by Mike Telin
Violetta Valéry is among the most popular of the many sopranos who die in the last acts of operas. You can relive the story of that “fallen woman” this weekend when Cleveland Opera Theater turns the Maltz Performing Arts Center into an opera house for Verdi’s La traviata.
Scott Skiba directs, Domenico Boyagian conducts, and the cast features Angela Mortellaro as Violetta, Benjamin Werley as Alfredo, and Grant Youngblood as Germont. The Act II party scene is always a highlight, but this one, featuring Cleveland Burlesque, promises to be a show-stopper. The lights go up on Friday, April 26 at 7:00 pm and on Sunday, April 28 at 3:00 pm. Tickets are available online.
“Cleveland Burlesque performs all around Cleveland,” Skiba said during a telephone conversation, “and I reached out to them because we are setting the production in contemporary times. I was thinking, who would Flora hire to perform at her party, and I thought she would hire burlesque dancers.”
How contemporary will the production be? “Present day, though not to the point where the cast is pulling out cell phones and texting,” Skiba said. “But Verdi intended the opera to be a timeless story, so there is nothing about it that requires it to be set in any particular period. The production will still take place in Paris and the countryside.”
Regarding the stage sets, the design team is creating an industrial look with a lot of metal and wood. Skiba also noted the large piece of canvas that will serve as a backdrop. “It starts tidy and elegant, but as Violeta gradually becomes unraveled both physically and emotionally, the fabric becomes unraveled, until it finally drapes over the top of the bed, onto the floor, and off the side of the stage.”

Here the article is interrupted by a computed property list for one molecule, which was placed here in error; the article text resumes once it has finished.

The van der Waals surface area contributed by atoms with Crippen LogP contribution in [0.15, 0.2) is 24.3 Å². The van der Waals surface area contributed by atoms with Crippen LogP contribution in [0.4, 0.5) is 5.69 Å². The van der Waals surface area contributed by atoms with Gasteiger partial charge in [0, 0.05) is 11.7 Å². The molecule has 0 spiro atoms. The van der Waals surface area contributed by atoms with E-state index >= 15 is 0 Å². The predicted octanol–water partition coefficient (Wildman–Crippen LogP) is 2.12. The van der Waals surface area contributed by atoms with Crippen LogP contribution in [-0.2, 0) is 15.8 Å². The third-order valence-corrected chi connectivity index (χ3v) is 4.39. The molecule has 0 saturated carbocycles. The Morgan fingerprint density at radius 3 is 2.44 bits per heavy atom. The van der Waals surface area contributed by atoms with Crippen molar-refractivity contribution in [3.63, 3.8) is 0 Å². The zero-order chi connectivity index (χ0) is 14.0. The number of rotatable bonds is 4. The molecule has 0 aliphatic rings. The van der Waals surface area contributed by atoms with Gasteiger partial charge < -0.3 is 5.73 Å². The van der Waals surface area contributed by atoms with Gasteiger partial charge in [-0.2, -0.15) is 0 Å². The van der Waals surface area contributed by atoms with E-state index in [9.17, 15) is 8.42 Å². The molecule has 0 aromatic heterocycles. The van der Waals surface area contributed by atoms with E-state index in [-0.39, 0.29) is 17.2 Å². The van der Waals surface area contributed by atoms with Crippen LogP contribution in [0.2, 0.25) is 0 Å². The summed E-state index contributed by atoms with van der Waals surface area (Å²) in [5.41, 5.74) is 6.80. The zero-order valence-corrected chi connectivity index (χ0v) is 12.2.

When the opera opens, we find the famed courtesan Violetta Valéry throwing a lavish party at her Paris salon. In attendance is Gaston and his friend Alfredo, who has adored Violetta from afar. Gastone reveals to Violetta that Alfredo loves her. Alfredo soon joins them and admits that what Gastone said is true — he is in love with Violetta. Read a full synopsis here.
Who is Alfredo, and what are we to make of him? “The way I see him,” tenor Benjamin Werley said during a recent interview, “is that he is a little bit younger than Violetta. Because of that, he feels every emotion so strongly, and that’s what drives his actions. In the beginning, he’s known Violetta for only a short time, and he is already in love with her. He’s so passionate about spending time with her. Then, not knowing that his father has demanded that Violetta break off the relationship, he instantly turns to jealousy. He feels things and reacts in not the smartest way, but it all comes from a place of passion, which I think humanizes him.”
What is Alfredo’s relationship to his father? “I think it’s very complicated,” Werley said. “His father interferes in his life — and probably has before as well — so he rebels a little bit and is hanging around the courtesan houses in Paris. I also think that Alfredo has a little bit of his father in him, especially when he gets angry at Violetta, and makes the scene that he does at Flora’s party.”